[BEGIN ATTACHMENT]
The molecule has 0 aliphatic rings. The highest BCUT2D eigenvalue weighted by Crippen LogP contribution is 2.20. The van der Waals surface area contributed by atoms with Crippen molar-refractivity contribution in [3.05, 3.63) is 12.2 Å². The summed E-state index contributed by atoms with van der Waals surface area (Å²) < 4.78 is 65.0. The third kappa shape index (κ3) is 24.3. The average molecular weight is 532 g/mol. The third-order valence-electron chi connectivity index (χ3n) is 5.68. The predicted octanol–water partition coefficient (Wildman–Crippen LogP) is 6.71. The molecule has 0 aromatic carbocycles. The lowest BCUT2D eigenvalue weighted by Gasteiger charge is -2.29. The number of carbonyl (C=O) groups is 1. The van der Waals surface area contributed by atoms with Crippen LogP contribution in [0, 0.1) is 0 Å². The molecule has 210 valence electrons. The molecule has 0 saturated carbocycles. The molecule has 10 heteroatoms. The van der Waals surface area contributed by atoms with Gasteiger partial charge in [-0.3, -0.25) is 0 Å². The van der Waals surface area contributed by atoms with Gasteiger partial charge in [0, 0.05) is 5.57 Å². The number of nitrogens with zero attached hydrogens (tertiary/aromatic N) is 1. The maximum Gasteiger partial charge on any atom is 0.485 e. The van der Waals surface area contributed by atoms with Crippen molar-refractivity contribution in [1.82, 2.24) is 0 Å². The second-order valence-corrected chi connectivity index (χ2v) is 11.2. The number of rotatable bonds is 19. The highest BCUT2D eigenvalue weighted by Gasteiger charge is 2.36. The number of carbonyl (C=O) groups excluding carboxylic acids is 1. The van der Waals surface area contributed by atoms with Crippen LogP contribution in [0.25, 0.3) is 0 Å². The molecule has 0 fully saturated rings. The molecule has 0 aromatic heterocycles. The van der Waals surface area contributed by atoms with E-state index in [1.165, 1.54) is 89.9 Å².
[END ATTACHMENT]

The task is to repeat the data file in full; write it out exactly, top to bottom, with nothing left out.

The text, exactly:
The molecule has 0 aliphatic rings. The highest BCUT2D eigenvalue weighted by Crippen LogP contribution is 2.20. The van der Waals surface area contributed by atoms with Crippen molar-refractivity contribution in [3.05, 3.63) is 12.2 Å². The summed E-state index contributed by atoms with van der Waals surface area (Å²) < 4.78 is 65.0. The third kappa shape index (κ3) is 24.3. The average molecular weight is 532 g/mol. The third-order valence-electron chi connectivity index (χ3n) is 5.68. The predicted octanol–water partition coefficient (Wildman–Crippen LogP) is 6.71. The molecule has 0 aromatic carbocycles. The lowest BCUT2D eigenvalue weighted by Gasteiger charge is -2.29. The number of carbonyl (C=O) groups is 1. The van der Waals surface area contributed by atoms with Crippen LogP contribution in [0, 0.1) is 0 Å². The molecule has 210 valence electrons. The molecule has 0 saturated carbocycles. The molecule has 10 heteroatoms. The van der Waals surface area contributed by atoms with Gasteiger partial charge in [-0.3, -0.25) is 0 Å². The van der Waals surface area contributed by atoms with Gasteiger partial charge in [0, 0.05) is 5.57 Å². The number of nitrogens with zero attached hydrogens (tertiary/aromatic N) is 1. The maximum Gasteiger partial charge on any atom is 0.485 e. The van der Waals surface area contributed by atoms with Crippen molar-refractivity contribution in [1.82, 2.24) is 0 Å². The second-order valence-corrected chi connectivity index (χ2v) is 11.2. The number of rotatable bonds is 19. The highest BCUT2D eigenvalue weighted by Gasteiger charge is 2.36. The number of carbonyl (C=O) groups excluding carboxylic acids is 1. The van der Waals surface area contributed by atoms with Crippen LogP contribution in [0.25, 0.3) is 0 Å². The molecule has 0 fully saturated rings. The molecule has 0 aromatic heterocycles. The van der Waals surface area contributed by atoms with E-state index in [1.165, 1.54) is 89.9 Å².